We may not know Zoë Kravitz personally, but we do know that she doesn't just like tattoos — she loves them. Since getting her first (a tiny heart on her wrist) at age 18, the actress and singer has racked up nearly 60 dainty designs, which are showcased on her arms and hands every time she makes a red-carpet appearance or posts an Instagram selfie. Given her 12-year history with stylish, often tiny tats, it should be a shock to no one that she just added two more.
As pictured on celebrity tattoo artist Dr. Woo's Instagram, Kravitz's recent additions include the word "baby" on the right side of her neck, and a dragonfly on her left shoulder. Although we don't know exactly when Kravitz added both pieces, Woo's Instagram caption notes that her neck tattoo is "healed," so it's most likely at least a month old. (While tattoo healing time is hard to gauge, with the proper aftercare it can take as little as four weeks.)
The dragonfly's story goes back a little longer than a month: Some time between 2014 and 2015, Kravitz added Arabic text in the same exact spot as her new dragonfly, but red-carpet photos from the past few years show that the actress was slowly removing the ink, likely through multiple laser treatments. Just last November, while attending the Fantastic Beasts: The Crimes Of Grindelwald world premiere in Paris, it appeared the old script was nearly gone for good.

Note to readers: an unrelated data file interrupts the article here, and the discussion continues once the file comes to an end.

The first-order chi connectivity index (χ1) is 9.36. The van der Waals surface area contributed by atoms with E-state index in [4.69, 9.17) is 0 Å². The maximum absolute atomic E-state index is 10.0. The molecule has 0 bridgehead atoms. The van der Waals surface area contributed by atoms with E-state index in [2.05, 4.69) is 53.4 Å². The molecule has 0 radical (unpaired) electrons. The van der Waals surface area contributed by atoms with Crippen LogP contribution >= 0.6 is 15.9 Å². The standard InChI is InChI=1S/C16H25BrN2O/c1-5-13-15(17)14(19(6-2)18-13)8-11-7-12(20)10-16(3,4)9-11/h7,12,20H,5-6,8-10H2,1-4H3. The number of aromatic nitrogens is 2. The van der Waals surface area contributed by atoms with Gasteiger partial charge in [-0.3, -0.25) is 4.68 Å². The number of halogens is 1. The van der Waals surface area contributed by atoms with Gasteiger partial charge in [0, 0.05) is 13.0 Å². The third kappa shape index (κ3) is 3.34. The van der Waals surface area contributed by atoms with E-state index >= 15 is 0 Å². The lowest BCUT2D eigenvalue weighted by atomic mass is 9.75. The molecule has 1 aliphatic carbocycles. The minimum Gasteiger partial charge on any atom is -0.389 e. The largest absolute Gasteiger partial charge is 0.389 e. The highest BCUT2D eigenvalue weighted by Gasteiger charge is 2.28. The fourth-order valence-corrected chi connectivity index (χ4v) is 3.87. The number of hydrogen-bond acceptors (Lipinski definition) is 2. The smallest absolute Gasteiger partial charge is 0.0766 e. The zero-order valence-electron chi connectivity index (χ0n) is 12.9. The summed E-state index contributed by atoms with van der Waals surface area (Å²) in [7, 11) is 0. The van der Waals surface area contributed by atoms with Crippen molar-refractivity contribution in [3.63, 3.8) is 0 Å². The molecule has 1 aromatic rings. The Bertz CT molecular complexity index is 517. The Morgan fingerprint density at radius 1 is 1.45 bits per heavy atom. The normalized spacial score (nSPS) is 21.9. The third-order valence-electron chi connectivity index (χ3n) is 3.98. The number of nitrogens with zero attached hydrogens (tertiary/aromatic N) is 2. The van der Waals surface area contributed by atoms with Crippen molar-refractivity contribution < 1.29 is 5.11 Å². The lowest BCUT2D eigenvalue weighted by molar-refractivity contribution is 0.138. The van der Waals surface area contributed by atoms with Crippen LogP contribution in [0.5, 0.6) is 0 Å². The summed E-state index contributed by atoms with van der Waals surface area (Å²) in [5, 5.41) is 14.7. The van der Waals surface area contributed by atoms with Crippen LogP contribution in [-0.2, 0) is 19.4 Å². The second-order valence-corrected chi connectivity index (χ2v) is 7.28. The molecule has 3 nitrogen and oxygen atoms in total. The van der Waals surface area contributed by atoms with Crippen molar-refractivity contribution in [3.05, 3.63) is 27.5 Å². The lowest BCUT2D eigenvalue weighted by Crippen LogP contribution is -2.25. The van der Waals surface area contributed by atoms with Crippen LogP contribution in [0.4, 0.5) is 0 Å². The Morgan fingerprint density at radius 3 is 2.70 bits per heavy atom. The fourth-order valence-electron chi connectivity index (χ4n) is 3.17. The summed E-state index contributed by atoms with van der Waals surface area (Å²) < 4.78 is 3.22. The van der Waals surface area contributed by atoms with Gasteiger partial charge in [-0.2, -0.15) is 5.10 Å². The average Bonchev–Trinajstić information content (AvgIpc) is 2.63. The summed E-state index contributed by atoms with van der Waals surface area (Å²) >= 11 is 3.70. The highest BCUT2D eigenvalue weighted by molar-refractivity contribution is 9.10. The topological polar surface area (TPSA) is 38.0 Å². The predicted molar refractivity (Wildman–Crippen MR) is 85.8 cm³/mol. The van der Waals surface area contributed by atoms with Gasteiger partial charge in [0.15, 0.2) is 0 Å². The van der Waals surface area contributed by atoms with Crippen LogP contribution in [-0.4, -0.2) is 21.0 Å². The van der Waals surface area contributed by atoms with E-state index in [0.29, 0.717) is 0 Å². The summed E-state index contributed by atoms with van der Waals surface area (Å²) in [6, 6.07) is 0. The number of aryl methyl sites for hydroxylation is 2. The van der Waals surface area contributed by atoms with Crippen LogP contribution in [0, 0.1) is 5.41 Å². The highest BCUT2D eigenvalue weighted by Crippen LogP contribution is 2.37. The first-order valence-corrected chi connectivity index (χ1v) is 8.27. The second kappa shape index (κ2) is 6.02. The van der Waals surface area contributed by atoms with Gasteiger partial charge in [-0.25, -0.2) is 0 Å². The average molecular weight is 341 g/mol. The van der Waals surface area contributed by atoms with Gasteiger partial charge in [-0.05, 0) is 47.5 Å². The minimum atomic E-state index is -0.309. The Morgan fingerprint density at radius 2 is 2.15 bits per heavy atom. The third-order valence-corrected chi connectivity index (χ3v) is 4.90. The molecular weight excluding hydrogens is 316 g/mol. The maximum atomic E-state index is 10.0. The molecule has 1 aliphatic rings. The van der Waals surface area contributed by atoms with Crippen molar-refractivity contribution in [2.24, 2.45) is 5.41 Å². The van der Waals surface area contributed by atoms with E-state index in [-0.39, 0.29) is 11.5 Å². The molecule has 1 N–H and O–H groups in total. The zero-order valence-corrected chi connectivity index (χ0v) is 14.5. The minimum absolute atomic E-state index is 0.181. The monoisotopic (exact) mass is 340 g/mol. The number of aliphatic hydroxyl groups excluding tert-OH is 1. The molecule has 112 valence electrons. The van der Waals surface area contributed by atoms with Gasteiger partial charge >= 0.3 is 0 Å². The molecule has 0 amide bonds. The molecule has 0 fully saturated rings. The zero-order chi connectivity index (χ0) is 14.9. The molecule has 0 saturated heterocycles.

Thanks to the advent of lasers, tattoo removal is a relatively minor — though expensive — procedure, so there's only one reason it's surprising: In an April 2018 interview with InStyle, Kravitz noted that tattoos are permanent, even if you have one you no longer love. "I think the fact that they’re permanent is such a wonderfully intense thing," she told the publication. "It’s a deep way to adorn yourself, and I think they’re beautiful aesthetically. Even if you get a bad tattoo, it’s like … that’s where you were at that time." Nonetheless, it looks like this was one tattoo Kravitz was willing to part with forever.
Kravitz never revealed why she began removing her shoulder tattoo, but fans pointed out that although she meant for the Arabic script to say "let love rule," it was grammatically incorrect. Instead of pulling an Ariana Grande and trying to amend the tattoo with more ink, Kravitz apparently decided to remove it altogether and cover up the residual evidence with the new tattoo from Woo — which just goes to show tattoo cover-ups don't have to turn out to be hot messes (see: Johnny Depp's "Wino Forever").